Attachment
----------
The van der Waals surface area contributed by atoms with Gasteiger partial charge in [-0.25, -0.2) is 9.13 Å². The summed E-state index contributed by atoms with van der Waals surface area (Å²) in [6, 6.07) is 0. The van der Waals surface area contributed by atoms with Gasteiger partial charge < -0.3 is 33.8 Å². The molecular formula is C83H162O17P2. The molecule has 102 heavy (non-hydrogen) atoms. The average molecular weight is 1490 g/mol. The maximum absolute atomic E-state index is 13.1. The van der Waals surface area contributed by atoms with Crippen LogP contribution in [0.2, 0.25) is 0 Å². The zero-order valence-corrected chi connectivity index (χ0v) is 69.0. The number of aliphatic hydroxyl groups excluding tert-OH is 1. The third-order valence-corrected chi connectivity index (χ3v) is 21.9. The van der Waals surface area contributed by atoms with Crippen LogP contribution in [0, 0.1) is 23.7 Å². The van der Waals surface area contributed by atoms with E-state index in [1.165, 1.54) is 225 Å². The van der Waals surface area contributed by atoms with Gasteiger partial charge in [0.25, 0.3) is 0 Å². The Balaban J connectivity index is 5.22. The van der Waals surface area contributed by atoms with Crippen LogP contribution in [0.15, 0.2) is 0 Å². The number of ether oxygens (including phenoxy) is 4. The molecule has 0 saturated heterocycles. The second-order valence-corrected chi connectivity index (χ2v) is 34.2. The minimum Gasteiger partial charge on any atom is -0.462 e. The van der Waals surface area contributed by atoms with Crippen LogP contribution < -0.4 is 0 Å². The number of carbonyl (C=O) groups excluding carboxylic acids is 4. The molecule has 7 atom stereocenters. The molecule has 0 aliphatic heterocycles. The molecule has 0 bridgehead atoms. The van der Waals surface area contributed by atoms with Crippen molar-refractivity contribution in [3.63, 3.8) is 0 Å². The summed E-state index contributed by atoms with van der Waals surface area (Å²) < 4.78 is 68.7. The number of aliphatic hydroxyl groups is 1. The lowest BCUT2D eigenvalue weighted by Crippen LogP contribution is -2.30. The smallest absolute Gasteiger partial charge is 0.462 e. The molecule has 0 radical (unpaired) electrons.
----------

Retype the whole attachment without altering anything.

The van der Waals surface area contributed by atoms with Gasteiger partial charge in [-0.25, -0.2) is 9.13 Å². The summed E-state index contributed by atoms with van der Waals surface area (Å²) in [6, 6.07) is 0. The van der Waals surface area contributed by atoms with Gasteiger partial charge < -0.3 is 33.8 Å². The molecular formula is C83H162O17P2. The molecule has 102 heavy (non-hydrogen) atoms. The average molecular weight is 1490 g/mol. The maximum absolute atomic E-state index is 13.1. The van der Waals surface area contributed by atoms with Crippen LogP contribution in [0.2, 0.25) is 0 Å². The zero-order valence-corrected chi connectivity index (χ0v) is 69.0. The number of aliphatic hydroxyl groups excluding tert-OH is 1. The third-order valence-corrected chi connectivity index (χ3v) is 21.9. The van der Waals surface area contributed by atoms with Crippen LogP contribution in [0, 0.1) is 23.7 Å². The van der Waals surface area contributed by atoms with E-state index in [1.165, 1.54) is 225 Å². The van der Waals surface area contributed by atoms with Gasteiger partial charge in [0.25, 0.3) is 0 Å². The Balaban J connectivity index is 5.22. The van der Waals surface area contributed by atoms with Crippen LogP contribution in [0.15, 0.2) is 0 Å². The number of ether oxygens (including phenoxy) is 4. The molecule has 0 saturated heterocycles. The second-order valence-corrected chi connectivity index (χ2v) is 34.2. The minimum Gasteiger partial charge on any atom is -0.462 e. The van der Waals surface area contributed by atoms with Crippen LogP contribution < -0.4 is 0 Å². The number of carbonyl (C=O) groups excluding carboxylic acids is 4. The molecule has 7 atom stereocenters. The molecule has 0 aliphatic heterocycles. The molecule has 0 bridgehead atoms. The van der Waals surface area contributed by atoms with Crippen molar-refractivity contribution in [3.63, 3.8) is 0 Å². The summed E-state index contributed by atoms with van der Waals surface area (Å²) < 4.78 is 68.7. The number of aliphatic hydroxyl groups is 1. The lowest BCUT2D eigenvalue weighted by Crippen LogP contribution is -2.30. The smallest absolute Gasteiger partial charge is 0.462 e. The molecule has 0 radical (unpaired) electrons.